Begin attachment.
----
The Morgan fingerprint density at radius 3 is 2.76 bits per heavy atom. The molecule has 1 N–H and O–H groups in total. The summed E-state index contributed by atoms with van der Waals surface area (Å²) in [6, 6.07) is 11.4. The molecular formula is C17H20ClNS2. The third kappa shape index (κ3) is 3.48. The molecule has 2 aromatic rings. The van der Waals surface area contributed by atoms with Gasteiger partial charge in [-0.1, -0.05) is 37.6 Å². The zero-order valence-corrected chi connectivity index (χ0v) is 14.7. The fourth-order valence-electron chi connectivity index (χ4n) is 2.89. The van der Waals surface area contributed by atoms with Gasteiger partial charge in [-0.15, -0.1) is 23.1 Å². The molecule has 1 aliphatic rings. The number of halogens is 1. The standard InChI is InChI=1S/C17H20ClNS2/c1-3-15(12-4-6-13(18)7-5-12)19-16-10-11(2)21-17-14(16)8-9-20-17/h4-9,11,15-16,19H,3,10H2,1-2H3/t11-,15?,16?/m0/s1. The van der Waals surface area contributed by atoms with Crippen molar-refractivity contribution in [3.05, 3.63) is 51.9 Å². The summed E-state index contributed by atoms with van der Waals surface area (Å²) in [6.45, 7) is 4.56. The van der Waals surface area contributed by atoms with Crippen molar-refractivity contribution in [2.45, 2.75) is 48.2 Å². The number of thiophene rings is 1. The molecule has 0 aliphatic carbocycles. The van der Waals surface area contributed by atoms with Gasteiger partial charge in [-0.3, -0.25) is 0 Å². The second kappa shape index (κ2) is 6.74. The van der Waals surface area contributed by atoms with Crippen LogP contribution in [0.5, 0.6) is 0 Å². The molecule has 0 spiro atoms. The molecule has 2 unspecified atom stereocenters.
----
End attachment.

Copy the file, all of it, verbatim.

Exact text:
The Morgan fingerprint density at radius 3 is 2.76 bits per heavy atom. The molecule has 1 N–H and O–H groups in total. The summed E-state index contributed by atoms with van der Waals surface area (Å²) in [6, 6.07) is 11.4. The molecular formula is C17H20ClNS2. The third kappa shape index (κ3) is 3.48. The molecule has 2 aromatic rings. The van der Waals surface area contributed by atoms with Gasteiger partial charge in [-0.1, -0.05) is 37.6 Å². The zero-order valence-corrected chi connectivity index (χ0v) is 14.7. The fourth-order valence-electron chi connectivity index (χ4n) is 2.89. The van der Waals surface area contributed by atoms with Gasteiger partial charge in [-0.15, -0.1) is 23.1 Å². The molecule has 1 aliphatic rings. The number of halogens is 1. The standard InChI is InChI=1S/C17H20ClNS2/c1-3-15(12-4-6-13(18)7-5-12)19-16-10-11(2)21-17-14(16)8-9-20-17/h4-9,11,15-16,19H,3,10H2,1-2H3/t11-,15?,16?/m0/s1. The van der Waals surface area contributed by atoms with Crippen molar-refractivity contribution in [3.05, 3.63) is 51.9 Å². The summed E-state index contributed by atoms with van der Waals surface area (Å²) in [6.45, 7) is 4.56. The van der Waals surface area contributed by atoms with Crippen molar-refractivity contribution in [2.45, 2.75) is 48.2 Å². The number of thiophene rings is 1. The molecule has 0 aliphatic carbocycles. The van der Waals surface area contributed by atoms with Gasteiger partial charge in [-0.3, -0.25) is 0 Å². The second kappa shape index (κ2) is 6.74. The van der Waals surface area contributed by atoms with Crippen LogP contribution in [0.5, 0.6) is 0 Å². The molecule has 0 spiro atoms. The molecule has 2 unspecified atom stereocenters.